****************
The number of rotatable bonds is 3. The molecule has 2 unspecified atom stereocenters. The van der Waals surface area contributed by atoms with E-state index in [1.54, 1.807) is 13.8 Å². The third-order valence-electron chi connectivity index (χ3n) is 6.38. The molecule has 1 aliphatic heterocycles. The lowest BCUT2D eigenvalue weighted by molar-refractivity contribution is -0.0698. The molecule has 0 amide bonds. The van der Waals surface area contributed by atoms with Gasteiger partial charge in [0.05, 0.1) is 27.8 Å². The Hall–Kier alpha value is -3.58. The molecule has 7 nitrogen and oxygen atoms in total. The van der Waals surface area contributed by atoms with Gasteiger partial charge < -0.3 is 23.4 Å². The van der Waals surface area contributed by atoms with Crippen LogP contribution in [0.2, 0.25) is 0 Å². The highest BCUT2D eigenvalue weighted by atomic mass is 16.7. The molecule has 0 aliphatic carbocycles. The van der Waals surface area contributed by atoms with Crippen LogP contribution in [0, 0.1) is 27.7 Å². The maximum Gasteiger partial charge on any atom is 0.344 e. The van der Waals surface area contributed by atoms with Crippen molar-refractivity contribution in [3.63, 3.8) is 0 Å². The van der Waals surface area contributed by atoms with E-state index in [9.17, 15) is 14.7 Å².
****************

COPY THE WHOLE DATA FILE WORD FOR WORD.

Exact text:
The number of rotatable bonds is 3. The molecule has 2 unspecified atom stereocenters. The van der Waals surface area contributed by atoms with E-state index in [1.54, 1.807) is 13.8 Å². The third-order valence-electron chi connectivity index (χ3n) is 6.38. The molecule has 1 aliphatic heterocycles. The lowest BCUT2D eigenvalue weighted by molar-refractivity contribution is -0.0698. The molecule has 0 amide bonds. The van der Waals surface area contributed by atoms with Gasteiger partial charge in [0.05, 0.1) is 27.8 Å². The Hall–Kier alpha value is -3.58. The molecule has 7 nitrogen and oxygen atoms in total. The van der Waals surface area contributed by atoms with Gasteiger partial charge < -0.3 is 23.4 Å². The van der Waals surface area contributed by atoms with Crippen LogP contribution in [0.2, 0.25) is 0 Å². The highest BCUT2D eigenvalue weighted by atomic mass is 16.7. The molecule has 0 aliphatic carbocycles. The van der Waals surface area contributed by atoms with Crippen LogP contribution in [0, 0.1) is 27.7 Å². The maximum Gasteiger partial charge on any atom is 0.344 e. The van der Waals surface area contributed by atoms with Crippen molar-refractivity contribution in [3.63, 3.8) is 0 Å². The van der Waals surface area contributed by atoms with E-state index in [9.17, 15) is 14.7 Å².